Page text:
Nancy Roman

Mirror, Mirror

Yesterday, I went to my mother’s for our weekly dinner together.

It’s my treat, and we alternate between two of her favorite meals – McDonald’s and Subway. This time she chose McDonald’s. Not good for my diet, but certainly okay for my budget. I bought two McDoubles (boy, do I hate those silly names) and one small fries to share. Total: $3.39.  My mother is a cheap date.

Although we sit at her kitchen table to eat our cheap burgers, I usually dress up a little on the night I go over to Mom’s. I like to wear something special, including cool shoes and a pretty necklace or bracelet. And I make sure my hair and makeup look good.  My mother is pleased if I look nice. I want her to think she raised me well – I’m a job done right.

With my burgers nice and warm via the passenger side seat-warmer, when I stop at the light near her house I check my makeup in the visor mirror.

I look great.

Then it dawned on me.

I always look great in the car mirror. Every time I snap that visor down, this soft pretty image looks back at me. Even the side-view mirror. When my husband drives the convertible, and I catch a glimpse of myself in the side-view mirror – with the sun on me and the wind whipping my hair – I like what I see.

What is it about car mirrors that give me such a good reflection?  The natural lighting? No. I like my reflection at night too. Is there some kind of distortion? Maybe only being able to see a seven-inch band of your face is a flattering way to look at yourself.

Certainly there are good mirrors and bad mirrors. The ladies’ room mirror at work is really bad. Unless I have had my color done the day before, I have an inch of gray roots. Which matches the gray shadows beneath my weirdly puffy eyes. And I don’t want to even think about the marionette lines from nose to mouth. I’ve warned my co-workers about that mirror. “Don’t look when you go in there,” I say.

Then there are mirrors that I know are deliberately distorted. I’m fifteen pounds thinner in the dressing room at TJ Maxx. And although I’m aware of it, it still makes me buy more shit there than I should. (And so more returns – after I try it on at home and ask myself, ‘What was I thinking?’)

And speaking of trying stuff on at home, I shopped a long time for the full length mirror in my closet. I look good in that mirror. But not too good. I want to be able to fix myself before I leave the house.

So if there are good mirrors and bad mirrors, how do I know what I really look like? Am I the tired wreck in the office ladies’ room? Or the radiant-skinned young beauty in the car? How do I know?

Photos are no help. I point the camera at myself and click away. One photo is wretched, the next is wonderful. And I haven’t moved, except for my finger on the shutter.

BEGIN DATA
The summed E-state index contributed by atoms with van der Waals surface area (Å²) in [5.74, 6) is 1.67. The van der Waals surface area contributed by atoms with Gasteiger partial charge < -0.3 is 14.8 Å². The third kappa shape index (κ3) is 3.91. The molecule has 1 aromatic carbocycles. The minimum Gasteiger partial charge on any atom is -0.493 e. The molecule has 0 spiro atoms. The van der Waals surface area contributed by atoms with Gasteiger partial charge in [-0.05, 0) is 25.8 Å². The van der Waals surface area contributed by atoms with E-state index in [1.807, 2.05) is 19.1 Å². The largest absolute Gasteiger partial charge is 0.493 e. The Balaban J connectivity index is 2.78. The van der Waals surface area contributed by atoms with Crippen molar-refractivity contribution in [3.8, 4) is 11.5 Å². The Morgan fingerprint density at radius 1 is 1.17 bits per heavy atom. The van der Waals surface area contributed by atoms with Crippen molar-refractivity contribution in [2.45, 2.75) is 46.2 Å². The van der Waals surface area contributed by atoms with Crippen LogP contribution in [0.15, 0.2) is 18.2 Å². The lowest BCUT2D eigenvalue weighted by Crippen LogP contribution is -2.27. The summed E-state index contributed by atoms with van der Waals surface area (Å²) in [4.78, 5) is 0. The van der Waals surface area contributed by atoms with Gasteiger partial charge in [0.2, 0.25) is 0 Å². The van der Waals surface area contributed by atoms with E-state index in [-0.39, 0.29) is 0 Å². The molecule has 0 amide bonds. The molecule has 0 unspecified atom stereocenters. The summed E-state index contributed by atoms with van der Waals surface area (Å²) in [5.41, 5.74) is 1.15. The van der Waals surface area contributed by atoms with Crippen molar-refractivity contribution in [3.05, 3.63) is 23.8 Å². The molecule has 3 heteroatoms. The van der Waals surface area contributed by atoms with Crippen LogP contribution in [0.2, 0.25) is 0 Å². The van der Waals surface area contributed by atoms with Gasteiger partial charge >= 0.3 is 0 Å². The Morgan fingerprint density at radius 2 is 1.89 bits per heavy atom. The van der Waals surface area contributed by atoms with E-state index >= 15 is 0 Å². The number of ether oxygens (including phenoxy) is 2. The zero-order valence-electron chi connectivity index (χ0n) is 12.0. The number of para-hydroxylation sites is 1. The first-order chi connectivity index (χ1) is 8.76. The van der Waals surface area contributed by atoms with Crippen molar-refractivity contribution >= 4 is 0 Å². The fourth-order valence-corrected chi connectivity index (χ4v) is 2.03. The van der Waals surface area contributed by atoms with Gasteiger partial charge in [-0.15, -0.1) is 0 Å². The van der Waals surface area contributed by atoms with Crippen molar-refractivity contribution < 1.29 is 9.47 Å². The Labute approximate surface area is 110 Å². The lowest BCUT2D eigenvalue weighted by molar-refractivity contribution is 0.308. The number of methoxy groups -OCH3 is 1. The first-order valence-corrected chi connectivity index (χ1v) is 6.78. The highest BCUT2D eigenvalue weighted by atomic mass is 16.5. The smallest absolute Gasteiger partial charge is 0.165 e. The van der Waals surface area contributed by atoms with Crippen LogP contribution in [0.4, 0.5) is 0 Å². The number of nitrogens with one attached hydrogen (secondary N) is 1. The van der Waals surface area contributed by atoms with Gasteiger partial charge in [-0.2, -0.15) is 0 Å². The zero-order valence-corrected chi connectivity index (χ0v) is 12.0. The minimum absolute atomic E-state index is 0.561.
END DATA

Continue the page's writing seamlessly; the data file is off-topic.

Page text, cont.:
I do know one thing about photographs. Looking back at old pictures, I was a lot prettier and thinner than I thought I was.

 I’m sixty-one years old and I’ve just realized I don’t know what I look like.

I think I will go with my mother’s opinion. She thinks I’m gorgeous. And a snappy dresser.


  1. Ray Goudreau

    This may be hard to believe, but it isn’t the mirror; it’s the lighting.

    • Except for TJ Maxx… they buy their mirrors at the fun-house supply store.

  2. Which is why they invented candlight. All you need now is candles in the office bathroom and you’re all set…

    • That is a great idea. First step: disable the smoke detector…

  3. Chris

    You have a passenger side seat warmer? I’ll remember this next winter.

  4. I try never to catch myself in a mirror. I prefer to think I look like I did in my 20s.

  5. Beauty is in the eye of the beholder. When you catch a glimpse of yourself in the convertible’s side view mirror, you are seeing yourself as the world sees you instead of the self-critical notice every flaw look we often use on ourselves when we gaze at our reflection. I also think our mood plays into how we look both to the outside world and to ourselves. When we are in a great mood, that shines through.

  6. Have you considered, perhaps you really are simply lovely. It isn’t mirrors it is you.

  7. I have a thin mirror in the bedroom. I keep trying to convince myself that IT is the accurate one. Sometimes it works!

    • Now that I think of it, maybe I can just buy one of those TJ Maxx mirrors and live happily ever after.

  8. I’m much happier not knowing what I look like.

  9. I have a magnifying face mirror in the bathroom and that thing is scary. Sometimes it’s necessary but there is no way I would use it for anything but tweezing those bothersome hairs that seem to grow more places as you get older.